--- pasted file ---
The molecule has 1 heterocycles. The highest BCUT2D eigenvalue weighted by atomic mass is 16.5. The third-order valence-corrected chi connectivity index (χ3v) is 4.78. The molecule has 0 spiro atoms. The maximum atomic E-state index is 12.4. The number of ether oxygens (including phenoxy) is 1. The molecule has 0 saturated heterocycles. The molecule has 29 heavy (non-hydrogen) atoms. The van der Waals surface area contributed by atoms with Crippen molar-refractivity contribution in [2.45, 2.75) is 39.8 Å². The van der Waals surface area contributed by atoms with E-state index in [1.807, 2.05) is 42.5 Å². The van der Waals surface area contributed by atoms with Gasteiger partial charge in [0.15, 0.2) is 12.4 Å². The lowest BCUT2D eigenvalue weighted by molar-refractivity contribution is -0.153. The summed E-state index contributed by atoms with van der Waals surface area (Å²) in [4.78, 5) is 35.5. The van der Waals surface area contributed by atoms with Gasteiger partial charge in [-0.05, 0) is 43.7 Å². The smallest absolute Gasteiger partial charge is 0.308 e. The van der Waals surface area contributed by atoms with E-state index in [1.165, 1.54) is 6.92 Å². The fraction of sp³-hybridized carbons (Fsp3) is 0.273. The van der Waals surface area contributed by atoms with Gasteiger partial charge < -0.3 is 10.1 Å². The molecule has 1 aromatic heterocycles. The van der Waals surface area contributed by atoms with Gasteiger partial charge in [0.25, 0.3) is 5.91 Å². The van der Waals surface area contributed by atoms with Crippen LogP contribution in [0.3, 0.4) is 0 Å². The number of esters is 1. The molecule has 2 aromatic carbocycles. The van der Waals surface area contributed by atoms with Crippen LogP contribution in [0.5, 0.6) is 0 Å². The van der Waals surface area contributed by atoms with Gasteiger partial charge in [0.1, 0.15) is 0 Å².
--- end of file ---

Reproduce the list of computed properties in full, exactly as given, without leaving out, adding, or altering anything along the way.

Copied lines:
The molecule has 1 heterocycles. The highest BCUT2D eigenvalue weighted by atomic mass is 16.5. The third-order valence-corrected chi connectivity index (χ3v) is 4.78. The molecule has 0 spiro atoms. The maximum atomic E-state index is 12.4. The number of ether oxygens (including phenoxy) is 1. The molecule has 0 saturated heterocycles. The molecule has 29 heavy (non-hydrogen) atoms. The van der Waals surface area contributed by atoms with Crippen molar-refractivity contribution in [2.45, 2.75) is 39.8 Å². The van der Waals surface area contributed by atoms with E-state index in [1.807, 2.05) is 42.5 Å². The van der Waals surface area contributed by atoms with Gasteiger partial charge in [0.15, 0.2) is 12.4 Å². The lowest BCUT2D eigenvalue weighted by molar-refractivity contribution is -0.153. The summed E-state index contributed by atoms with van der Waals surface area (Å²) in [4.78, 5) is 35.5. The van der Waals surface area contributed by atoms with Gasteiger partial charge in [-0.05, 0) is 43.7 Å². The smallest absolute Gasteiger partial charge is 0.308 e. The van der Waals surface area contributed by atoms with E-state index in [1.165, 1.54) is 6.92 Å². The fraction of sp³-hybridized carbons (Fsp3) is 0.273. The van der Waals surface area contributed by atoms with Gasteiger partial charge < -0.3 is 10.1 Å². The molecule has 1 aromatic heterocycles. The van der Waals surface area contributed by atoms with Gasteiger partial charge in [0.25, 0.3) is 5.91 Å². The van der Waals surface area contributed by atoms with Crippen LogP contribution in [0.3, 0.4) is 0 Å². The number of esters is 1. The molecule has 2 aromatic carbocycles. The van der Waals surface area contributed by atoms with Crippen LogP contribution in [0.5, 0.6) is 0 Å². The van der Waals surface area contributed by atoms with Gasteiger partial charge in [0.1, 0.15) is 0 Å².